Then one sunny morning, three old men came to her father’s house. Her parents were still asleep, so she answered the door. She greeted them and ushered them in. Her father was the hero of the community, so this kind of thing was not unfamiliar. People came to him for solutions to every problem they had. If a couple’s marriage was in trouble. He was the glue that would stick them back together, if children went astray, he was the rod that put them back in line, if a husband beat his wife, he was the only one who could boldly warn him. He himself had hit his wife only twice but the children were familiar with the violent whipping. His seemed to be one that came from a place of hatred and not of love.
Ruffo remembered a time when he hit her sister Garro on the back of her head so hard that she hit the ground and started bleeding. He then rushed to grab a stick big enough to kill a python and Garro ran barefoot, all the way to her grandmother’s home, spitting blood all the while. Ruffo could not erase the image of her unconscious brother from her head. He was barely four then. Her father had asked him to hold a baby goat as he went to fetch the mother. Ali was so young then and the kid wiggled out of his hand. Her father came back and found Ali chasing after the kid and thinking that Ali was playing with the kid, he slapped him so hard that the little boy went prowling in a pile of goat waste. Ruffo carried him into the house and attended to him. He was bleeding from his ear and his aching ear was a constant reminder of what her father could do. However, people trusted him, they even loved him and for their every problem, he had a solution, so even the old visited him for answers and Ruffo served her guests breakfast and then went to fetch her father.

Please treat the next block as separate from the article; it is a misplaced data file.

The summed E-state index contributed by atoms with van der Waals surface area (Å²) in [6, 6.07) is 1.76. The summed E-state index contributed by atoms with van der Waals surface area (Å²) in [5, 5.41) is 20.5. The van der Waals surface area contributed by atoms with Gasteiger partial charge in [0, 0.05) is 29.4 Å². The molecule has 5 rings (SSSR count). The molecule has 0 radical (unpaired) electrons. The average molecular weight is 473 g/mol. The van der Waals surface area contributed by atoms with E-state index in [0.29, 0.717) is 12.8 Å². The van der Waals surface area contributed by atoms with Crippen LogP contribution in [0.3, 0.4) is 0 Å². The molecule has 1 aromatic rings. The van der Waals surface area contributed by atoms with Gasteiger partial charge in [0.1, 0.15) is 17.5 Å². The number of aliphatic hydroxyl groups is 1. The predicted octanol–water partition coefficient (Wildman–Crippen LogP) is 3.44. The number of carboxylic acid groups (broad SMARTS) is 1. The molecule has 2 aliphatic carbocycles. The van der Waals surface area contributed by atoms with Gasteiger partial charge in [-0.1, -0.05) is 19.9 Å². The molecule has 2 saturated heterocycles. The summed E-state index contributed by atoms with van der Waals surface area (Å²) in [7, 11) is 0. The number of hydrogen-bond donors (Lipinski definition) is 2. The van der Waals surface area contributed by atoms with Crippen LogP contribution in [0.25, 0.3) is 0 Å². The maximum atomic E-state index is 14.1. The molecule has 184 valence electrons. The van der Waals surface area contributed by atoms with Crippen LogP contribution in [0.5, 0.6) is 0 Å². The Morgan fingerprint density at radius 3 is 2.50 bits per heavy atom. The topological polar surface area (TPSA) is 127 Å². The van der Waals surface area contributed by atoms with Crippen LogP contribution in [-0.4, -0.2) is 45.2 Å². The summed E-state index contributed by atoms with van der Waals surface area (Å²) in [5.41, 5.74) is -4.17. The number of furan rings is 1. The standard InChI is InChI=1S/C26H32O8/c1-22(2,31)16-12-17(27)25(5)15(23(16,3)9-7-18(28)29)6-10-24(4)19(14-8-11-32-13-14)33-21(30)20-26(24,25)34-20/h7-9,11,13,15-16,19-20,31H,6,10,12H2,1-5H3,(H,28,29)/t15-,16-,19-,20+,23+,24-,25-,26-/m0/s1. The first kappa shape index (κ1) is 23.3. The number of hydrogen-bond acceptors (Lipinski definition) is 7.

“I told you to never wake me up because of these people,” he barked as he flashed past her, knocking her shoulders in the process. She went back to the kitchen and turned the qita that was cooking to the other side. She then cleaned the utensils and mopped the kitchen floor and finished at the same time her sister Garro walked in.
“Sleepy head, school is almost opening. You better start practicing for the routine of the morning preps,” she said teasingly.
“What do these old men want?” she asked rubbing her eyes.
“I don’t know, they just asked for dad,” she answered as she wringed the rug. She then shook particles off it and spread it on a dry guava plant.
“I don’t know who it is but they are discussing something about a boy interested in someone’s daughter, I feel like they are talking about you, you better marry Wekesa fast or he’ll have to deal with a stolen bride case.”
Ruffo would never expect that of her dad. He would never do that to her. Even if he did, she was a monument of defiance, she would defy. She had gotten a job with a writing consultancy firm and was due to start working in two weeks time. She had thought it wise to spend the days after her graduation with her family, since it was the holidays and her siblings were all home. True to her sister’s words, the men had come to ask for her hand. Her father summoned her after breakfast and broke the news to her. “We know the family,” he said, almost apologetically. “I grew up with the boy’s father and he is well educated, he works in Nairobi, so it will not interfere with your job, we can do it this week so that you get to start working at the scheduled time. He is a son of the tribe and he will be good for you.”
Ruffo’s head was wobbly. Her father’s words reached her ears in waves of echoes and her feet began to shake. She felt like crying, she wanted to insult her dad, call him ugly ugly names and then walk out but she had too much respect for him and maybe that was part of the problem.
He will be good for her? Since when did they know what was good for her? What did they know about her life? Nothing. They were not there when she was raped at the age of nine, she could not tell them about her uncle’s actions, she could not even reveal to them what she truly wanted for her life and now this!
“No dad,” she said, “I will not marry a son of the tribe. I will not marry the man whose father you grew up with. This is a lifetime decision and I want to make it for myself.”
“I have already accepted their khada, it is miraculous that with your character, you have found someone to marry you.”